It’s impossible to answer that question without first completing the keyword research using Google’s Keyword Planner Tool (see section above).  The Keyword Tool will give you the estimated cost per click for each of your target search keywords.  That tells you approximately how much you’ll spend when a prospect clicks on your ad.  Next we can use some basic math.

If you expect to convert 1% of your visitors into sales, then you’ll need 100 clicks on your ad to generate a sale.  100 multiplied by the estimated cost per click from the Google Keyword Tool will give you the cost per one sale.  For example, your budget to generate 1 sale from a keyword that costs $5 per click will need to be about $500 (100 clicks x $5 = $500).  Of course, this depends greatly on the estimated conversion rate of 1% so I recommend you calculate a range of budgets using different conversion rates.  This will give you an idea for how much you’ll need to spend to generate just one sale.

Related article: How much should you spend on Google AdWords?

 

4. Do You Have a Shot At Being Profitable?

Now that you know how much you’ll need for a test budget, you’ll want to double check the numbers.  Do you have a shot at being profitable with your estimated cost per clicks and conversion rates?  Or are you setting yourself up to lose money even at the highest estimated conversion rates?

Unfortunately, this step is often overlooked and it can be painful to realize you have no shot at being profitable after you’ve gone through all the work of setting up and testing your campaign.

 

5. Do You Have Sales Tracking?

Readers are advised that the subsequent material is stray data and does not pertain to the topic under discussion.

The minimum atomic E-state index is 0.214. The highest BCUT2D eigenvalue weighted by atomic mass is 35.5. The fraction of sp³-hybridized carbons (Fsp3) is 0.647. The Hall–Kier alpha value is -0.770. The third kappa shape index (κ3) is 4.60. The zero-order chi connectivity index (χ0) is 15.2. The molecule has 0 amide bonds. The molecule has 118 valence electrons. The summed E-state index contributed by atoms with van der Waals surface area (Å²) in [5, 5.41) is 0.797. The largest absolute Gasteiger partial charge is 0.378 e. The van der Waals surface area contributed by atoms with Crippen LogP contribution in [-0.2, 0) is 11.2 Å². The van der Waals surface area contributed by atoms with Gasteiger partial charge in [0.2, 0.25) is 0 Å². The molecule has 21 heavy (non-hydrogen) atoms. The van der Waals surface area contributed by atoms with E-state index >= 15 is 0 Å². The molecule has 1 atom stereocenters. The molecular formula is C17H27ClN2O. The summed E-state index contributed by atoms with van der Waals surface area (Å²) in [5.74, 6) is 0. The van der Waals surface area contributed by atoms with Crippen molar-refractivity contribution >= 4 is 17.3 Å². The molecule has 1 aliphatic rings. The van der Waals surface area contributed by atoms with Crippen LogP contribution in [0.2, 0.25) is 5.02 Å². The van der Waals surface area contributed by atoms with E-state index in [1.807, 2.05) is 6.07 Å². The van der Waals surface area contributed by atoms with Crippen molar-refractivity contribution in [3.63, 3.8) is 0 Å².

The final step is to make sure you have a system to track sales from your AdWords campaign.  The only way you’ll be able to measure success is if you track leads and sales generated directly from AdWords.

AdWords provides online tracking to see which keywords and ads are generating e-commerce sales and webform submissions (i.e contact forms).  AdWords also recently released offline conversion tracking that allows businesses to upload sales generated off of the internet.  Plus, I recommend phone call tracking so you can see how many calls were generated from AdWords, and how many of them led to sales.

Is Google AdWords Right for You?

If you can answer ‘Yes’ to all 5 questions above, then for the reasons I listed at the beginning of this article, I highly recommend you set up and test a Google AdWords campaign.  If you were shaking your head ‘No!’ to one or more of the questions, then it’s absolutely critical to get those areas fixed (if possible) before you advertise.  Remember, AdWords can be an amazing advertising tool, but only if you can answer ‘Yes’ to all 5 questions above!

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By | 2017-11-12T10:20:06+00:00 December 8th, 2013|Categories: Pay Per Click Advertising|

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4 Comments

  1. Sergey December 10, 2013 at 3:41 pm - Reply

    Good day, Phil. Thank you for this needful information to my address. Best Regards, Sergey .

  2. I’d say that $500 to pick up a sale was pretty good. More important is the things you learn about your audience, because all that tweaking you’re talking about is you trying to meet THEIR NEEDS.

    All the stuff you learn from Adwords you can use in flyers, cold calling, magazine articles – on your blog and even on Facebook!

    $500 might seem expensive until you realize what you’ve learned from it.

    • Phil Frost December 15, 2013 at 8:56 am - Reply

      Hi Gemma – I completely agree. One of the key benefits of AdWords is that it’s one of the fastest ways to test your marketing message.

      For example, you can test dozens of different ad headlines and descriptions to see which messages resonate with your target audience. Then use the best headline/description combination in your other marketing materials.

      It’s much easier and faster to test in AdWords, then to split test TV, radio, print, or direct mail.